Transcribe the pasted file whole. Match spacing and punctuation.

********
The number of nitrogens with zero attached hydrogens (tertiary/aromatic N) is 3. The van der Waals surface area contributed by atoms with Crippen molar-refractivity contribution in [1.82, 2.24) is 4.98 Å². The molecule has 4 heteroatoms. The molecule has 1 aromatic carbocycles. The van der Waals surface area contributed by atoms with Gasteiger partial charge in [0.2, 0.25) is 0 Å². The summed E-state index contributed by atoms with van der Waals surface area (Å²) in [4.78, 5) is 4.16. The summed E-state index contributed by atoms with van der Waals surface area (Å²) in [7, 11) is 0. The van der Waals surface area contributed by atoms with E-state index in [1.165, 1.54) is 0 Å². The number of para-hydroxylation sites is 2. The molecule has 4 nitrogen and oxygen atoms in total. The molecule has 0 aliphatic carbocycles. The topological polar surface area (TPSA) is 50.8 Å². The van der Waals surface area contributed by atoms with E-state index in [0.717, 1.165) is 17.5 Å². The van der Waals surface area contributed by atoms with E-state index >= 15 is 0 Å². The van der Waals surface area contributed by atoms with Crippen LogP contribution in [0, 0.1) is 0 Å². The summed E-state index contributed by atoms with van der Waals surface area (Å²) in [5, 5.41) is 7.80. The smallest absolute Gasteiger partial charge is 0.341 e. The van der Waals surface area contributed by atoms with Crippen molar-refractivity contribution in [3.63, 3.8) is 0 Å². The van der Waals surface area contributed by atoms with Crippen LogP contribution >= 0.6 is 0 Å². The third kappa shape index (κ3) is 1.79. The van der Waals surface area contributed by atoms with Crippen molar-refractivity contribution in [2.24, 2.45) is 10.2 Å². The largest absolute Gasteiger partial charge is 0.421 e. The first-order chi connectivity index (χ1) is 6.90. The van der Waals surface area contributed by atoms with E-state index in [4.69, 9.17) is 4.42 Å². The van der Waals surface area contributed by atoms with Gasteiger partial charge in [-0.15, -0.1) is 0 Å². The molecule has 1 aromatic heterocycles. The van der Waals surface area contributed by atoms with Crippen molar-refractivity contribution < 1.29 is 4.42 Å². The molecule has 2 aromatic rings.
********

The number of nitrogens with zero attached hydrogens (tertiary/aromatic N) is 3. The van der Waals surface area contributed by atoms with Crippen molar-refractivity contribution in [1.82, 2.24) is 4.98 Å². The molecule has 4 heteroatoms. The molecule has 1 aromatic carbocycles. The van der Waals surface area contributed by atoms with Gasteiger partial charge in [0.2, 0.25) is 0 Å². The summed E-state index contributed by atoms with van der Waals surface area (Å²) in [4.78, 5) is 4.16. The summed E-state index contributed by atoms with van der Waals surface area (Å²) in [7, 11) is 0. The van der Waals surface area contributed by atoms with E-state index in [1.165, 1.54) is 0 Å². The number of para-hydroxylation sites is 2. The molecule has 4 nitrogen and oxygen atoms in total. The molecule has 0 aliphatic carbocycles. The topological polar surface area (TPSA) is 50.8 Å². The van der Waals surface area contributed by atoms with E-state index in [0.717, 1.165) is 17.5 Å². The van der Waals surface area contributed by atoms with E-state index >= 15 is 0 Å². The van der Waals surface area contributed by atoms with Crippen LogP contribution in [0, 0.1) is 0 Å². The summed E-state index contributed by atoms with van der Waals surface area (Å²) in [5, 5.41) is 7.80. The smallest absolute Gasteiger partial charge is 0.341 e. The van der Waals surface area contributed by atoms with Crippen molar-refractivity contribution in [3.63, 3.8) is 0 Å². The van der Waals surface area contributed by atoms with Crippen LogP contribution >= 0.6 is 0 Å². The third kappa shape index (κ3) is 1.79. The van der Waals surface area contributed by atoms with Crippen molar-refractivity contribution in [2.24, 2.45) is 10.2 Å². The largest absolute Gasteiger partial charge is 0.421 e. The first-order chi connectivity index (χ1) is 6.90. The van der Waals surface area contributed by atoms with E-state index in [4.69, 9.17) is 4.42 Å². The van der Waals surface area contributed by atoms with Gasteiger partial charge in [-0.15, -0.1) is 0 Å². The molecule has 1 aromatic heterocycles. The van der Waals surface area contributed by atoms with Crippen molar-refractivity contribution < 1.29 is 4.42 Å². The molecule has 2 aromatic rings.